By Vritika Mathur
In the modern world, cybercrime poses to be a major threat that continues to exploit industries around the country. It includes different attacks such as phishing, scanning, probing, virus, defacement and so on. With its rapid evolvement, there has been an urgent need to address the issue. According to an interview conducted by KPMG in 2017, Additional Commissioner of Police Hari Kishore Kusumakar stated there has been more than a 50 percent increase in reported cybercrime, as compared to the year before.
The announcement of a new scheme
The Ministry of Home Affairs (MHA) recently announced its decision in the Lok Sabha to train 27,500 police personnel to curb cyber crimes against women and children all over the country. According to Minister of State for Home Affairs Hansraj Gangaram Ahir, “Ministry of Home Affairs is implementing Cyber Crime Prevention against Women and Children scheme in the period 2017-2020 which aims to train 27,500 police personnel across the country in the cyber domain.” In light of the spread of the blue whale challenge game, the centre had directed all state governments to focus on the situation arising, i.e. multiple children committing suicide. The Minister gave a written reply emphasising that public and police order are state subjects while prevention, detection, investigation of crime including capacity building of police personnel is to be considered the state’s responsibility. He said, “Various steps are taken by MHA as well as states to modernise the preventive set up and equip police personnel with knowledge and skills for prevention and control of crime.”
Training is to be given to law enforcement personnel regularly and through multiple national and state institutions and academies. The funding for this entire scheme comes from the Nirbhaya fund for the period 2017-2020. Its primary goal is to set up a platform online where individuals can report cybercrime, that would include complaints regarding child pornography and consequently its removal. This would be done in coordination with the concerned ministries. The MHA has issued an advisory to all state governments on “steps to check phone frauds”. Minister Ahir stated, “The Ministry has recently set up a Cyber and Information Security Division to look into matters relating to cybercrime and information security etc.”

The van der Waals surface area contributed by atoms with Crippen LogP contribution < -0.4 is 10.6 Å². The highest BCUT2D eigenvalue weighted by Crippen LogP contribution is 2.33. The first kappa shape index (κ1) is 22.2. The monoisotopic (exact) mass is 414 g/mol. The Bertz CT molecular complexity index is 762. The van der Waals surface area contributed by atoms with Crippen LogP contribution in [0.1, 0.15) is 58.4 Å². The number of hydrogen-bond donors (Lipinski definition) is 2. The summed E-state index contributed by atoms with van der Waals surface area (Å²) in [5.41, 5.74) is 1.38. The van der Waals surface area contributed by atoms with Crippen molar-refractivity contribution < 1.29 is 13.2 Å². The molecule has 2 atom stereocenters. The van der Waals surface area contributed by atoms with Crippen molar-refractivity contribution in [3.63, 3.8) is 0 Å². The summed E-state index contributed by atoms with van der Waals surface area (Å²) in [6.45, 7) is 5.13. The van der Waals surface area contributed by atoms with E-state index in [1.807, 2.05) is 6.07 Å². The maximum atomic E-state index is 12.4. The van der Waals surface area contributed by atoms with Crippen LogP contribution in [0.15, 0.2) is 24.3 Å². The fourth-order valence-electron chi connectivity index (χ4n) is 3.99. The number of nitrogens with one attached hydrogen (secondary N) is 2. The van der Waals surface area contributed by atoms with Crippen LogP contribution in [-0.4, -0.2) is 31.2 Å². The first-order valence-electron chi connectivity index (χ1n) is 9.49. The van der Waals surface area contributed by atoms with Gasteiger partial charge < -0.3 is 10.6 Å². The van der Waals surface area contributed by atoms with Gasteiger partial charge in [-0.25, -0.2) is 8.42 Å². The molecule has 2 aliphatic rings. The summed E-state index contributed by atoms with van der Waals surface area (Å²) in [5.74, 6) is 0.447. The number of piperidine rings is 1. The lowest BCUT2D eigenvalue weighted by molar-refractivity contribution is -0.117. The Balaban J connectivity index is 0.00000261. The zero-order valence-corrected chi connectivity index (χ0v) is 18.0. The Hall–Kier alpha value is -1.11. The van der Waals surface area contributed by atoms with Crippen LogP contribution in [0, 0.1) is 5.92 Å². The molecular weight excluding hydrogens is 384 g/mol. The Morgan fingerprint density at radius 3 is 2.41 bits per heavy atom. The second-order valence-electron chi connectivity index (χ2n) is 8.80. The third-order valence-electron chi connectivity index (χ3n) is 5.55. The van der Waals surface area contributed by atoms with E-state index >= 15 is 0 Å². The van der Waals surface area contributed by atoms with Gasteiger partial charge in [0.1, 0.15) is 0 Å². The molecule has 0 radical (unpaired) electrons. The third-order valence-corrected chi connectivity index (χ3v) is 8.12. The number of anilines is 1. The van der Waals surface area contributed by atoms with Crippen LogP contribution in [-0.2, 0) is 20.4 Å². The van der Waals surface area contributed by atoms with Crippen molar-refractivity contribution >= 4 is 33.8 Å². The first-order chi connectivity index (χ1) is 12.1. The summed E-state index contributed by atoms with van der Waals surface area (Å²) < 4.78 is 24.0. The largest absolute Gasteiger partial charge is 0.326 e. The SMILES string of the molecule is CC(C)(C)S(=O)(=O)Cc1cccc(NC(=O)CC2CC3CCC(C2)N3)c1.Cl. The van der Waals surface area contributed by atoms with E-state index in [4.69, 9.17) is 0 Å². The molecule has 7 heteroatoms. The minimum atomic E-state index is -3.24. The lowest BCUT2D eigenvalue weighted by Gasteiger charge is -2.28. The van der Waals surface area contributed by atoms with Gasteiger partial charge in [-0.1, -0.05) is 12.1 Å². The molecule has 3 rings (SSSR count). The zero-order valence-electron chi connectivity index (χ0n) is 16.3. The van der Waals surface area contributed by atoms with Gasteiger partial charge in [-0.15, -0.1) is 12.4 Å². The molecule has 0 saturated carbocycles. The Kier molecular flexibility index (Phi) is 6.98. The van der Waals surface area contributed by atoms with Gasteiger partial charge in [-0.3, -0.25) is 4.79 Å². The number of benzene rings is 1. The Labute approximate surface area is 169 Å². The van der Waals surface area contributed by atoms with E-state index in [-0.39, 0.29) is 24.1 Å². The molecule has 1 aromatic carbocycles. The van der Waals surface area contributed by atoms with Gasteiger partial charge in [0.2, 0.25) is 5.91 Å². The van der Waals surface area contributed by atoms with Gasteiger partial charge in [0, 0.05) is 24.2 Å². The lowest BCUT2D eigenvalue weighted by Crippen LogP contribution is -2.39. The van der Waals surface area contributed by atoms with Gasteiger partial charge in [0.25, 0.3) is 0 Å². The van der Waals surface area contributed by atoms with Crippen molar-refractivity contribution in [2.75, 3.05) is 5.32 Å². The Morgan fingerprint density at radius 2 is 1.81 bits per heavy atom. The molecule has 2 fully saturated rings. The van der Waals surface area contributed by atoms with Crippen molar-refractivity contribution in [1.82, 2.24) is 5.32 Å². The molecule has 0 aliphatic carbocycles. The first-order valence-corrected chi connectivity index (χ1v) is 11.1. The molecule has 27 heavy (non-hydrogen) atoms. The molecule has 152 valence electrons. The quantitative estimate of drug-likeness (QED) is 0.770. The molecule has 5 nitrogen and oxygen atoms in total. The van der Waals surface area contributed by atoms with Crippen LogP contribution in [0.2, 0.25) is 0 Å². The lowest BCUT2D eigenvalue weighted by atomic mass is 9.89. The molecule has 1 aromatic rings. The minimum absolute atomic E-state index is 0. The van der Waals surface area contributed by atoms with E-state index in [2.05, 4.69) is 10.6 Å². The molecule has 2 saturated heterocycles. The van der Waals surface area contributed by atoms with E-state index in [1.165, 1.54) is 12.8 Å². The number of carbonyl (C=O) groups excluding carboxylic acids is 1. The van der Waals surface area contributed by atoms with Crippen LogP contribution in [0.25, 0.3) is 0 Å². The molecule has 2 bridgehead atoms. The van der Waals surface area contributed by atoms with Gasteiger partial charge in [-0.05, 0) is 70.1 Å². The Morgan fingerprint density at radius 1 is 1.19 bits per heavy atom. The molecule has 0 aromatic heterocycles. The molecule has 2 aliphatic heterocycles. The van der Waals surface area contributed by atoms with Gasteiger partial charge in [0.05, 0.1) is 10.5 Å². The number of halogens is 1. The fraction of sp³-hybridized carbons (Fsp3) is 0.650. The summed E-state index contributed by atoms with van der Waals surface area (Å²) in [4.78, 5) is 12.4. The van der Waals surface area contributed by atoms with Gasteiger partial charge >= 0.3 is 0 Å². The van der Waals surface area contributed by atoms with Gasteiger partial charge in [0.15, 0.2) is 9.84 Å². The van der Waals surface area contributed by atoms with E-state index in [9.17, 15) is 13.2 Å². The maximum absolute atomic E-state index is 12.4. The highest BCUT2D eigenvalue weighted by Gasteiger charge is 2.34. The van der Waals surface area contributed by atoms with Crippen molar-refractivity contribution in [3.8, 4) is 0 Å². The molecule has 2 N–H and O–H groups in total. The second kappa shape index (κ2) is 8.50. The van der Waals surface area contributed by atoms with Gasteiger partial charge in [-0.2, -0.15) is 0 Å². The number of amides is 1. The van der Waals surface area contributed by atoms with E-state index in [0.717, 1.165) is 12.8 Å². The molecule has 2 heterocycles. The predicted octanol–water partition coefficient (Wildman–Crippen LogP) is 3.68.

Problems with the current scenario
One of the main factors leading to this issue is the lack of awareness surrounding cyber crimes. According to the Cybercrime Survey Report of 2017 conducted by KPMG, only 58 percent of the companies make cybersecurity risks a boardroom agenda. About three percent of organisations are unaware of the proper procedures and the different rules and services provided by the Government of the country. Further, more than half believe them to be inadequate when it comes to handling cybercrime. Similarly, acknowledgement of the same being a significant issue is also important, as, according to expert Mirza Asad, many organisations tend to perceive cybersecurity as a “compliance task” and thus do the bare minimum required to achieve it.
Organisations are slowly but steadily becoming more aware of the danger, as according to about 51 percent of the organisations, there has been an increase in the budget for cybersecurity as compared to previous years. However, with only a dismal 18 percent of the companies being of the opinion that they are fully prepared to counter any cyber attack, risk management strategies still have a long way to go.